Living is Learning
People make mistakes; it’s just a fact of life. How we learn is doing things wrong and trying not to do that same thing again. Some mistakes are harder to fix than others. And some take longer than others.
I was thirteen years old at the time and I was in 7th grade. The weekend before had been fun, we went to the movies and I had spent the rest of the weekend hanging out with my friends. I had a lot of free time and did not have any homework… or so I thought. On Monday morning I woke up at 6:30 in the morning as usual and I happened looked at my planner before packing my backpack. In the Monday column in my planner in 6th period was the word test marked in big red sharpie letters highlighted in pink marker with lines jutting out from its sides like a Roman candle on the fourth of July. “How could I have missed it!” I thought. I had not studied for it at all! I told my mom and after much discussion with my father they decided to let me stay home to get all my studying done and come into school late. She was not happy with me, I could tell, but she left me alone to my work, saying this should never happen again. I got to school around 10:30, 4 class periods before the test.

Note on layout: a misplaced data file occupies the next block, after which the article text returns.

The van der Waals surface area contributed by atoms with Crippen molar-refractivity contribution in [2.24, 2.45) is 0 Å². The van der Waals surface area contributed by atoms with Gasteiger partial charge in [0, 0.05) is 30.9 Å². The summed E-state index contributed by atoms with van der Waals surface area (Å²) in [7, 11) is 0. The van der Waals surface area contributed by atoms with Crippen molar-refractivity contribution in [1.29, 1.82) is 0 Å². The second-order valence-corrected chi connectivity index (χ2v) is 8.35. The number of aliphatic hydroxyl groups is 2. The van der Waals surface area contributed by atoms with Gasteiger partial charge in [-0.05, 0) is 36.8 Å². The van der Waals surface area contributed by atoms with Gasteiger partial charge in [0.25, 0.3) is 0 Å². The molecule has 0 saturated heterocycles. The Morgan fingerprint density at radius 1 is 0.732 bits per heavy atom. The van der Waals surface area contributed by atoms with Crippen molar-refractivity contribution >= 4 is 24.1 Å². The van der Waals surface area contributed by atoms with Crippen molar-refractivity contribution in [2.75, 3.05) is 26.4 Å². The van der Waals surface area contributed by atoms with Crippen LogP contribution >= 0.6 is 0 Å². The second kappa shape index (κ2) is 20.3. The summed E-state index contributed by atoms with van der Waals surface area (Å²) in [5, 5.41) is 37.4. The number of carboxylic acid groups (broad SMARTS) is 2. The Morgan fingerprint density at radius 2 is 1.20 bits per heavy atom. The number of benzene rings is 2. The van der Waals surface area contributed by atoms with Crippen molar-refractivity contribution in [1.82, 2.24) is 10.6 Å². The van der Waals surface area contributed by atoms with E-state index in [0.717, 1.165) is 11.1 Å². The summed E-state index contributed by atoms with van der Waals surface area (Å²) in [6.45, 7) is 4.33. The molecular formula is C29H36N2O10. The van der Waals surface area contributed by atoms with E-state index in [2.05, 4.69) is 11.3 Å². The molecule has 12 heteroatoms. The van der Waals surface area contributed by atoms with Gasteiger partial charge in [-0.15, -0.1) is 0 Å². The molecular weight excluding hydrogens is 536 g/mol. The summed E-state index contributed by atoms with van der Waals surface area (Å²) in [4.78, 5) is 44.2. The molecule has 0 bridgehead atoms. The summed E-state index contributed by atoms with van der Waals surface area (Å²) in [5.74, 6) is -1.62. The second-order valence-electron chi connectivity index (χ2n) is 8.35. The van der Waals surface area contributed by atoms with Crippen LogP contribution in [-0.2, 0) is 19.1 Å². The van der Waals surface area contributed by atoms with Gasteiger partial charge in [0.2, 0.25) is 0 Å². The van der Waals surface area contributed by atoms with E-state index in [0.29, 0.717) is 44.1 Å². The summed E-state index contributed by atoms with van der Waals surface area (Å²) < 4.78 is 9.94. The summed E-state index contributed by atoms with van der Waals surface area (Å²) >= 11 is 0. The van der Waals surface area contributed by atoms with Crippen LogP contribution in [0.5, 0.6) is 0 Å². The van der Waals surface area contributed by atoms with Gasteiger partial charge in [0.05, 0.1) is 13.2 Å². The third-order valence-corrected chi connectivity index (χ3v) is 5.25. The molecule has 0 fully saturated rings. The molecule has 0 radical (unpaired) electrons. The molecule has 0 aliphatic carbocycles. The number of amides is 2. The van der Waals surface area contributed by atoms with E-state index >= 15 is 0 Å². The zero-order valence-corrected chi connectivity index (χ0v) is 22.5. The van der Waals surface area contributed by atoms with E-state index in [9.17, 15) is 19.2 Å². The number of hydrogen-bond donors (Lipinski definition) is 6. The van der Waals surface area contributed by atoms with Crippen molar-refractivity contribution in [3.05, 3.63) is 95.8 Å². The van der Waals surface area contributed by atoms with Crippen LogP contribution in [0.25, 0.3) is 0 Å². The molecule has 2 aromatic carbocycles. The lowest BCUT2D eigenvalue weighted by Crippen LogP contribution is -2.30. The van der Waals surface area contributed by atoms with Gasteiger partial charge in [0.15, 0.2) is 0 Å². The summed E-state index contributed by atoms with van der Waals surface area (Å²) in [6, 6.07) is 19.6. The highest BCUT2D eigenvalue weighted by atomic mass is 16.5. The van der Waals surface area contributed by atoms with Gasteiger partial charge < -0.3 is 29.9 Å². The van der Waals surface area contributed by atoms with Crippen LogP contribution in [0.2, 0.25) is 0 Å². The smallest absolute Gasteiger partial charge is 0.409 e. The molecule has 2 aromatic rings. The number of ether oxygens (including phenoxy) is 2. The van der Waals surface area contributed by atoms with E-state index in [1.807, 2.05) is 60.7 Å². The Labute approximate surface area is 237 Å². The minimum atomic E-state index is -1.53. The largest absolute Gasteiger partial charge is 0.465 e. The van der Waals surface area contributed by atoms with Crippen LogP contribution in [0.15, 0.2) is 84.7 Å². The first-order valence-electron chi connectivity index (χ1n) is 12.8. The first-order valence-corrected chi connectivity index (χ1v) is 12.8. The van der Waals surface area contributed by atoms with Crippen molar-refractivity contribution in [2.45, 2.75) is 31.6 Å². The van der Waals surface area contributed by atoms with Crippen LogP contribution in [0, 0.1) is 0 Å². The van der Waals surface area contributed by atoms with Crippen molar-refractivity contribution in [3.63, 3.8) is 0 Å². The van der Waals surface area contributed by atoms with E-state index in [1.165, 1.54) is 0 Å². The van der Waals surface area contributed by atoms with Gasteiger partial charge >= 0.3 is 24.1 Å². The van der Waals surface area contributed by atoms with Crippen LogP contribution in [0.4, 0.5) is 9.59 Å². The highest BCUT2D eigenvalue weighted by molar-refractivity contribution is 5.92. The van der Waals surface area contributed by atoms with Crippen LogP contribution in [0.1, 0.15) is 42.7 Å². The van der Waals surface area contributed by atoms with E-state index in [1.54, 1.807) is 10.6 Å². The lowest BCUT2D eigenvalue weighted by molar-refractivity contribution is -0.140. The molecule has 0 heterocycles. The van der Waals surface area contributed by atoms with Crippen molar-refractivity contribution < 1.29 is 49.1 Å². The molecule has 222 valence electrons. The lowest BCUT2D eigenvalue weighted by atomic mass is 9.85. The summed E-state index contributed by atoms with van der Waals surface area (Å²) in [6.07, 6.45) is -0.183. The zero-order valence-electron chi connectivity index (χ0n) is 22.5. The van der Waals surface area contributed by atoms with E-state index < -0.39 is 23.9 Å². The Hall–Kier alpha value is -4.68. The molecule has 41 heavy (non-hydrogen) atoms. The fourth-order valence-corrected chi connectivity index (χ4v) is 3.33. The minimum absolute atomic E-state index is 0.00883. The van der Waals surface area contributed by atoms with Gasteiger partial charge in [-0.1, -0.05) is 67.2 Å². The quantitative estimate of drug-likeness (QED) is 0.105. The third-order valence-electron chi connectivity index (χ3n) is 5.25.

You see everyone makes mistakes, and since then, I have not missed a test, and the funny thing is that when I got my test back, I got a 98% on it (go figure).
People make different varieties of mistakes, from using poisonous paint on a child’s toy, to measuring the wrong amount of flour in your bread recipe. Some only affect you, and others affect the whole entire world. But the good thing is, once we make a “booboo” we know not to do the same thing the next time, such as canceling that poisonous paint from production, and use a different kind, or learn to read directions more carefully. Either way you are improving.
One time I was playing “soccer” with my brother. I was looking down, trying to get the ball away from him, and not paying attention at the same time. (Not a good combination.) Suddenly my forehead slammed into the corner of a square post my dad had recently put up. I screamed in pain as my parents hastily drove to the emergency room at Shands hospital. I was seen by a doctor right away and got stitched up. The only thing fun out of that was the fact that I was eight years old and I got eight stitches.
As you can probably tell, I make a lot of dumb mistakes, but I learn from them…… no matter how long it takes.
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